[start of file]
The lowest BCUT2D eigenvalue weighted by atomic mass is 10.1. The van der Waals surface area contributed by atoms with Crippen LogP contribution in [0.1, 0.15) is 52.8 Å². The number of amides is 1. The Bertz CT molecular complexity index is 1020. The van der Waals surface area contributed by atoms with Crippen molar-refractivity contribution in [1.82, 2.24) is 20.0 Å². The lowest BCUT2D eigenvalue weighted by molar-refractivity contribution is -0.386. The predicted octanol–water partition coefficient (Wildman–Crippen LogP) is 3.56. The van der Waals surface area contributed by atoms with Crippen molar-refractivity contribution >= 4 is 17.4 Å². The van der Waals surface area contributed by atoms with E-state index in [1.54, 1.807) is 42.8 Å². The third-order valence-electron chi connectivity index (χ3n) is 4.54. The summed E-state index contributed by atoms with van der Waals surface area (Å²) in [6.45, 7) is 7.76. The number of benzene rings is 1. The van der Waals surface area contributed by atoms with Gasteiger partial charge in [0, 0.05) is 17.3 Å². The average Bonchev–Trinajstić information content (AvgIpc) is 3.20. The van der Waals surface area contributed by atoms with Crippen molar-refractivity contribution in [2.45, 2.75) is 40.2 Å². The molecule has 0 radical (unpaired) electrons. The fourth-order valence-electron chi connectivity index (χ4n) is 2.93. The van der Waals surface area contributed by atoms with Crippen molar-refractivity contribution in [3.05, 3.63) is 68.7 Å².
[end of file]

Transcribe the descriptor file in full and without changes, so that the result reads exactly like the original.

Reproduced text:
The lowest BCUT2D eigenvalue weighted by atomic mass is 10.1. The van der Waals surface area contributed by atoms with Crippen LogP contribution in [0.1, 0.15) is 52.8 Å². The number of amides is 1. The Bertz CT molecular complexity index is 1020. The van der Waals surface area contributed by atoms with Crippen molar-refractivity contribution in [1.82, 2.24) is 20.0 Å². The lowest BCUT2D eigenvalue weighted by molar-refractivity contribution is -0.386. The predicted octanol–water partition coefficient (Wildman–Crippen LogP) is 3.56. The van der Waals surface area contributed by atoms with Crippen molar-refractivity contribution >= 4 is 17.4 Å². The van der Waals surface area contributed by atoms with E-state index in [1.54, 1.807) is 42.8 Å². The third-order valence-electron chi connectivity index (χ3n) is 4.54. The summed E-state index contributed by atoms with van der Waals surface area (Å²) in [6.45, 7) is 7.76. The number of benzene rings is 1. The van der Waals surface area contributed by atoms with Gasteiger partial charge in [0, 0.05) is 17.3 Å². The average Bonchev–Trinajstić information content (AvgIpc) is 3.20. The van der Waals surface area contributed by atoms with Crippen molar-refractivity contribution in [2.45, 2.75) is 40.2 Å². The molecule has 0 radical (unpaired) electrons. The fourth-order valence-electron chi connectivity index (χ4n) is 2.93. The van der Waals surface area contributed by atoms with Crippen molar-refractivity contribution in [3.05, 3.63) is 68.7 Å².